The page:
It will be TOUGH to knock out Niners

The 49ers have been kings of the close games. With squeaker wins at Carolina, vs. New Orleans and against Atlanta twice, San Francisco has grown accustomed to expecting to win games that come down to the wire. Of course, they have lost a close one too: In Week 7, the 49ers had a 31-16 lead at Chicago with seven minutes, 47 seconds left, but gave up 15 points in that span and lost in overtime.


Still, San Francisco has usually remained poised in the fourth quarter. And after nine games, the Niners were a game behind the Rams in the NFC West at 7-2. Like the Bills' previous opponent, Miami, San Francisco players have been saying that they're succeeding despite not playing to their full potential.


49ers on offense

With the success the 49ers have had with their passing attack, as shown by the countless highlights that come from the Jeff Garcia-to-Terrell Owens connection each week, most people wouldn't think of San Francisco as much of a running team. Sure, Garrison Hearst is a nice back and all, but the 49ers are a pass-happy team like the Dolphins were under Dan Marino, right? Wrong.

The fact is the Niners boasted the NFL's second-ranked rushing attack after Week 10, averaging 144.9 yards per game. And it's not all Hearst either. Hearst, the team's primary back who runs mostly as a lone tailback, averaged 670 yards on 135 carries (a 5.0-yard average). Rookie Kevan Barlow, who usually runs behind fullback Fred Beasley, had 308 yards on 71 carries (a 4.3-yard average). And when there is too much pressure, Garcia will take off and run, though he suffered a knee strain Nov. 11, which has hampered his running. He had 215 yards (6th among QBs) on 54 scrambles, plus three touchdowns. Hearst and Barlow will catch passes out of the backfield and line up wide too.

The San Francisco offense thrives on spreading the ball around. Terrell Owens is the go-to player, but the Niners also have receivers J.J. Stokes and Tai Streets. Streets hadn't done much through nine games and Stokes only recently came alive with two touchdowns vs. the Panthers Nov. 18 – his first touchdowns since opening day. Rookie tight end Eric Johnson had 24 receptions and two touchdowns. Buffalo will have to watch these secondary players because Garcia had shown signs of developing other threats than just Owens, Stokes and Streets. Even Beasley and deep reserve RB Terry Jackson had caught passes.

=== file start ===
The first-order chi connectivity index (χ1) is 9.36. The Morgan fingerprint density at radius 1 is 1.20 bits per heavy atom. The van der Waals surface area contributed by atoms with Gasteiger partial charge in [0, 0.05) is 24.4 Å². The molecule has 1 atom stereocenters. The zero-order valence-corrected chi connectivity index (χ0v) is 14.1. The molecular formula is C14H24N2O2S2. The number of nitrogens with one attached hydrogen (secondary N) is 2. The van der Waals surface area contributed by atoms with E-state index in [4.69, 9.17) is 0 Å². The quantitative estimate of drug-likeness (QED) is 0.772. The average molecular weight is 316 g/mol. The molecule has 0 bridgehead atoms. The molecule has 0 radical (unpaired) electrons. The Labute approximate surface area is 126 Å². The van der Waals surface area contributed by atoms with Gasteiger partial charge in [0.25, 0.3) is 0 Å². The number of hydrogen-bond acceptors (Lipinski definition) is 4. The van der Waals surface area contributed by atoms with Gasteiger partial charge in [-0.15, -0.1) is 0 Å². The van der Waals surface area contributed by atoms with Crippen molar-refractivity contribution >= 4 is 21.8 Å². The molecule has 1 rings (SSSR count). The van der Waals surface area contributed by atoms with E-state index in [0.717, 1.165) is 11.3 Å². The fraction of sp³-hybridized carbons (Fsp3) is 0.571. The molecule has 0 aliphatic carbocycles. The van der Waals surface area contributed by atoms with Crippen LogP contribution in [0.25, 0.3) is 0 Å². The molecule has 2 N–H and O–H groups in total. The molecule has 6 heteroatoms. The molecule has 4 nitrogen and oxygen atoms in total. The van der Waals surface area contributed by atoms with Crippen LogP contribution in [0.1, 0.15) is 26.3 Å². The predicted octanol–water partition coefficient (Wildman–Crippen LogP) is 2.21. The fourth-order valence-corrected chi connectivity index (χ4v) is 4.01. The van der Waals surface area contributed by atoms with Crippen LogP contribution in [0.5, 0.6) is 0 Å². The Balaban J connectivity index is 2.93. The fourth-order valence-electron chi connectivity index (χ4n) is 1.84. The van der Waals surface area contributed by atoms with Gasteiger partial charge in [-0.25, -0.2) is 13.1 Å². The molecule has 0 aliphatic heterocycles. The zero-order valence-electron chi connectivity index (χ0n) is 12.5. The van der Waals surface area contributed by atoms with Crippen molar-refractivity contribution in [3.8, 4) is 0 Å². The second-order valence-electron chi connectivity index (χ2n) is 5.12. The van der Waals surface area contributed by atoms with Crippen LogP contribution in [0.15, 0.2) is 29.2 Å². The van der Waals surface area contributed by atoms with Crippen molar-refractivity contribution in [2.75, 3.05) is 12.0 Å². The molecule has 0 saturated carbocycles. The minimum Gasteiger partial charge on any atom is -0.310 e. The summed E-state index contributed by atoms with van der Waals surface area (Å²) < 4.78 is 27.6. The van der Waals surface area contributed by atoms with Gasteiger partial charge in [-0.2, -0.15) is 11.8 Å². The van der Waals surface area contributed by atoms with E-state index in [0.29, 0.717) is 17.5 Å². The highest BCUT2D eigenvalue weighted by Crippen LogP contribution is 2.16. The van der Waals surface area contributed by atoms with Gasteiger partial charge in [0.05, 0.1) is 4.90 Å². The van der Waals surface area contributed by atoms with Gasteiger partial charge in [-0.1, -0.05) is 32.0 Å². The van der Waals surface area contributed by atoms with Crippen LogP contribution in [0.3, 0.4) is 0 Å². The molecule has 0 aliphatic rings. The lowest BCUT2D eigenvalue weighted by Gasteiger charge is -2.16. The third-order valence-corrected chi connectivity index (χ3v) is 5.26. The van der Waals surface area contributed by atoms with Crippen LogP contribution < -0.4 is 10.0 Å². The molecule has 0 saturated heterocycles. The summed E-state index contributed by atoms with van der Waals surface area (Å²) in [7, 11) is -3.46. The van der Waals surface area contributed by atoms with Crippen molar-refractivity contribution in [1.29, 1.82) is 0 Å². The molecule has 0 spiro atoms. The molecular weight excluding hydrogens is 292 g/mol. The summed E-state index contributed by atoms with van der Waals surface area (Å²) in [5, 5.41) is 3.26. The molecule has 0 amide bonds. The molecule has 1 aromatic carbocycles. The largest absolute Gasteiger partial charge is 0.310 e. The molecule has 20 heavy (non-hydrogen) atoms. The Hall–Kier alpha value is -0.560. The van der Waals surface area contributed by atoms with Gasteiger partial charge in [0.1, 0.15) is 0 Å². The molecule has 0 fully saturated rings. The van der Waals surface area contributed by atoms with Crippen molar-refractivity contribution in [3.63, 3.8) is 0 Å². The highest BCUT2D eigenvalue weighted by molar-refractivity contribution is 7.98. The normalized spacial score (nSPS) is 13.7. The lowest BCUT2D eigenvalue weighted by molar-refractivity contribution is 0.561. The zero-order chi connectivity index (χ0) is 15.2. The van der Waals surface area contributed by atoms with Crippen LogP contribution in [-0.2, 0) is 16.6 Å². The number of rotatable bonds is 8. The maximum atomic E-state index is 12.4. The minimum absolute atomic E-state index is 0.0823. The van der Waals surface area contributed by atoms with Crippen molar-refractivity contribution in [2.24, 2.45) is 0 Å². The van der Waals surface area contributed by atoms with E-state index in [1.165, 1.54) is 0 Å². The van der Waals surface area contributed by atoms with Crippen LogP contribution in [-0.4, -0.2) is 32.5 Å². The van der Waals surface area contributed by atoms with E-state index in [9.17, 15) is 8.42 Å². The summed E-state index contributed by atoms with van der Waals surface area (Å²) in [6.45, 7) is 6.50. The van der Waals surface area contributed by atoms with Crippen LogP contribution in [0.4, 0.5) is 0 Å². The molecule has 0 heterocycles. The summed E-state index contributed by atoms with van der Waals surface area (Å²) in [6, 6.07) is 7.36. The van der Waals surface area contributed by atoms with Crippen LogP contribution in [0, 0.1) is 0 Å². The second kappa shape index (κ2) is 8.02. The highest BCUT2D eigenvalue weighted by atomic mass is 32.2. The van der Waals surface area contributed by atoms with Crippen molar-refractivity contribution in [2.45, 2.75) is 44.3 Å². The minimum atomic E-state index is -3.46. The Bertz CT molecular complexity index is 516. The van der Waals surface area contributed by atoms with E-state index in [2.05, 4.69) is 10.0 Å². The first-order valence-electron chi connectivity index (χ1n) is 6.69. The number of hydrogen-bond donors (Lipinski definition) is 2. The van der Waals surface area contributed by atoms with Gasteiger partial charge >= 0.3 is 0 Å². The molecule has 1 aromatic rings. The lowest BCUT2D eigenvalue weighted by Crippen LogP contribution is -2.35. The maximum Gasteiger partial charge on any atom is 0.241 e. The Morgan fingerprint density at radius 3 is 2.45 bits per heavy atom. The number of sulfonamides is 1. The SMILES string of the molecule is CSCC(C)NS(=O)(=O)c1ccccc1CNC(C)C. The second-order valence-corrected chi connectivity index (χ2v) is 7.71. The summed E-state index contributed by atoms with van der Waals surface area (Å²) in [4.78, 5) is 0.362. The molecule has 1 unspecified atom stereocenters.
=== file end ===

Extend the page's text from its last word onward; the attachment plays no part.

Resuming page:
The 49ers had only allowed 16 sacks after Week 10, which was in the NFL's top-10. One reason the offensive line is so good is because it's a veteran group of five players who've all started at least two seasons together as a unit. Compare that to the Bills – well, there is no comparison. Left tackle Derek Deese had a sprained ankle, but he should be OK.

Key matchup: Bills middle linebacker Brandon Spoon vs. 49ers running back Garrison Hearst. Hearst can run and catch. He averaged about 74 yards rushing and 30 yards receiving a game. He doesn't score many touchdowns, but he's a major player in helping the Niners move the ball. Spoon must contain Hearst.

The way to win: Force turnovers. The 49ers are among the best offensive teams the Bills will face all year – great running and passing attack. They're going to move the ball in their own stadium. Buffalo must make up for that by forcing as many turnovers as possible, something it has not consistently done this year, but which will be imperative in this game.


Offensive player to watch

WR 81 Terrell Owens

Ht.: 6'3" Wt.: 226

Through Week 10, Terrell Owens was third in the NFL with 63 receptions and third in the NFL with 863 receiving yards. He also led the league in touchdowns with 11. He is Jeff Garcia's favorite receiver: a rare combination of quickness, size and speed. After the Bears beat the 49ers in Week 7, Owens made national headlines for roundly criticizing Coach Steve Mariucci's offensive play-calling. But there can't be too much Owens can complain about with the 49ers humming along and with him being one of the NFL's top receivers. The Niners' coaching staff wisely chooses to live with Owens' rants.


49ers on defense